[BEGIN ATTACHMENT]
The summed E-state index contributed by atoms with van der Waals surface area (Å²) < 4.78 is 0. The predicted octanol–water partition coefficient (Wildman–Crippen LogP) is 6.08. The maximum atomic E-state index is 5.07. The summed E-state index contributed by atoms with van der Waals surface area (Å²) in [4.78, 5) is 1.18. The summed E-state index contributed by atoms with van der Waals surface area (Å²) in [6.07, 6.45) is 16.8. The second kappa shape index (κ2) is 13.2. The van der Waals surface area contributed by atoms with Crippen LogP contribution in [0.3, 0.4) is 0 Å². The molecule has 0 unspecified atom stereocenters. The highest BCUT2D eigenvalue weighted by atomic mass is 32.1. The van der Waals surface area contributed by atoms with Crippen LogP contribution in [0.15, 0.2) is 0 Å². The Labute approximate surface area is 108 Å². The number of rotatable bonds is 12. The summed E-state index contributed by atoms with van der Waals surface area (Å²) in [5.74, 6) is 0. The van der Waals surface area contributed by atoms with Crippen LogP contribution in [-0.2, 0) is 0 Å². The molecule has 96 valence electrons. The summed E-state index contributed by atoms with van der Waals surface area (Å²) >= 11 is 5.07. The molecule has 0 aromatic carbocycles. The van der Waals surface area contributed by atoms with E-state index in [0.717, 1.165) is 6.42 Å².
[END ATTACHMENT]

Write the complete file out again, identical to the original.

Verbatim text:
The summed E-state index contributed by atoms with van der Waals surface area (Å²) < 4.78 is 0. The predicted octanol–water partition coefficient (Wildman–Crippen LogP) is 6.08. The maximum atomic E-state index is 5.07. The summed E-state index contributed by atoms with van der Waals surface area (Å²) in [4.78, 5) is 1.18. The summed E-state index contributed by atoms with van der Waals surface area (Å²) in [6.07, 6.45) is 16.8. The second kappa shape index (κ2) is 13.2. The van der Waals surface area contributed by atoms with Crippen LogP contribution in [0.3, 0.4) is 0 Å². The molecule has 0 unspecified atom stereocenters. The highest BCUT2D eigenvalue weighted by atomic mass is 32.1. The van der Waals surface area contributed by atoms with Crippen LogP contribution in [0.15, 0.2) is 0 Å². The Labute approximate surface area is 108 Å². The number of rotatable bonds is 12. The summed E-state index contributed by atoms with van der Waals surface area (Å²) in [5.74, 6) is 0. The van der Waals surface area contributed by atoms with Crippen LogP contribution in [-0.2, 0) is 0 Å². The molecule has 96 valence electrons. The summed E-state index contributed by atoms with van der Waals surface area (Å²) >= 11 is 5.07. The molecule has 0 aromatic carbocycles. The van der Waals surface area contributed by atoms with E-state index in [0.717, 1.165) is 6.42 Å².